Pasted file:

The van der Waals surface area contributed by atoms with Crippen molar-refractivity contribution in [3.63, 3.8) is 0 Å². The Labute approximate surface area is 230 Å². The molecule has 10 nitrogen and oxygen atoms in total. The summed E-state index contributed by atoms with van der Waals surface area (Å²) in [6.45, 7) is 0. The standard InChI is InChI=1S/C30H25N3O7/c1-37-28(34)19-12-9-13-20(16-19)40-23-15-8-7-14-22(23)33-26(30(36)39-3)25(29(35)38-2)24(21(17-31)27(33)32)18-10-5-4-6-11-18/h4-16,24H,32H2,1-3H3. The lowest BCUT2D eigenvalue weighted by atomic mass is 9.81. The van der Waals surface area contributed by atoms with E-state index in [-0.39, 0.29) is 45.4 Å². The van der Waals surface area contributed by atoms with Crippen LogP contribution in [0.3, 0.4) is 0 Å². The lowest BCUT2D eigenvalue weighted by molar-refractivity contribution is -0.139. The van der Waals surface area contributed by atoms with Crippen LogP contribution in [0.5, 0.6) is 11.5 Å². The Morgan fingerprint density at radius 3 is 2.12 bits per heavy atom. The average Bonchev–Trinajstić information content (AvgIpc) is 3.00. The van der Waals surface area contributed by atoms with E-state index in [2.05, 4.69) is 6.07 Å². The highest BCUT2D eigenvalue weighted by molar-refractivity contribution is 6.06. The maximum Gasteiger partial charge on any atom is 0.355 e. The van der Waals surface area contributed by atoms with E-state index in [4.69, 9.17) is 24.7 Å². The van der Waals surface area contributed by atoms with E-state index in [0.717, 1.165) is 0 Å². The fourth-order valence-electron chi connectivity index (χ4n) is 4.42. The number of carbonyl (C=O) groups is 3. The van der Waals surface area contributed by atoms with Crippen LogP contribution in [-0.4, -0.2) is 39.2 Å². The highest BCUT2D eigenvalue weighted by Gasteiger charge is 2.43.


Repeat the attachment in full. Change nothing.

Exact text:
The van der Waals surface area contributed by atoms with Crippen molar-refractivity contribution in [3.63, 3.8) is 0 Å². The Labute approximate surface area is 230 Å². The molecule has 10 nitrogen and oxygen atoms in total. The summed E-state index contributed by atoms with van der Waals surface area (Å²) in [6.45, 7) is 0. The standard InChI is InChI=1S/C30H25N3O7/c1-37-28(34)19-12-9-13-20(16-19)40-23-15-8-7-14-22(23)33-26(30(36)39-3)25(29(35)38-2)24(21(17-31)27(33)32)18-10-5-4-6-11-18/h4-16,24H,32H2,1-3H3. The lowest BCUT2D eigenvalue weighted by atomic mass is 9.81. The van der Waals surface area contributed by atoms with E-state index in [-0.39, 0.29) is 45.4 Å². The van der Waals surface area contributed by atoms with Crippen LogP contribution in [0.3, 0.4) is 0 Å². The lowest BCUT2D eigenvalue weighted by molar-refractivity contribution is -0.139. The van der Waals surface area contributed by atoms with Crippen LogP contribution in [0.5, 0.6) is 11.5 Å². The Morgan fingerprint density at radius 3 is 2.12 bits per heavy atom. The average Bonchev–Trinajstić information content (AvgIpc) is 3.00. The van der Waals surface area contributed by atoms with E-state index in [2.05, 4.69) is 6.07 Å². The highest BCUT2D eigenvalue weighted by molar-refractivity contribution is 6.06. The maximum Gasteiger partial charge on any atom is 0.355 e. The van der Waals surface area contributed by atoms with E-state index in [4.69, 9.17) is 24.7 Å². The van der Waals surface area contributed by atoms with E-state index in [0.717, 1.165) is 0 Å². The fourth-order valence-electron chi connectivity index (χ4n) is 4.42. The number of carbonyl (C=O) groups is 3. The van der Waals surface area contributed by atoms with Crippen LogP contribution in [-0.4, -0.2) is 39.2 Å². The highest BCUT2D eigenvalue weighted by Gasteiger charge is 2.43.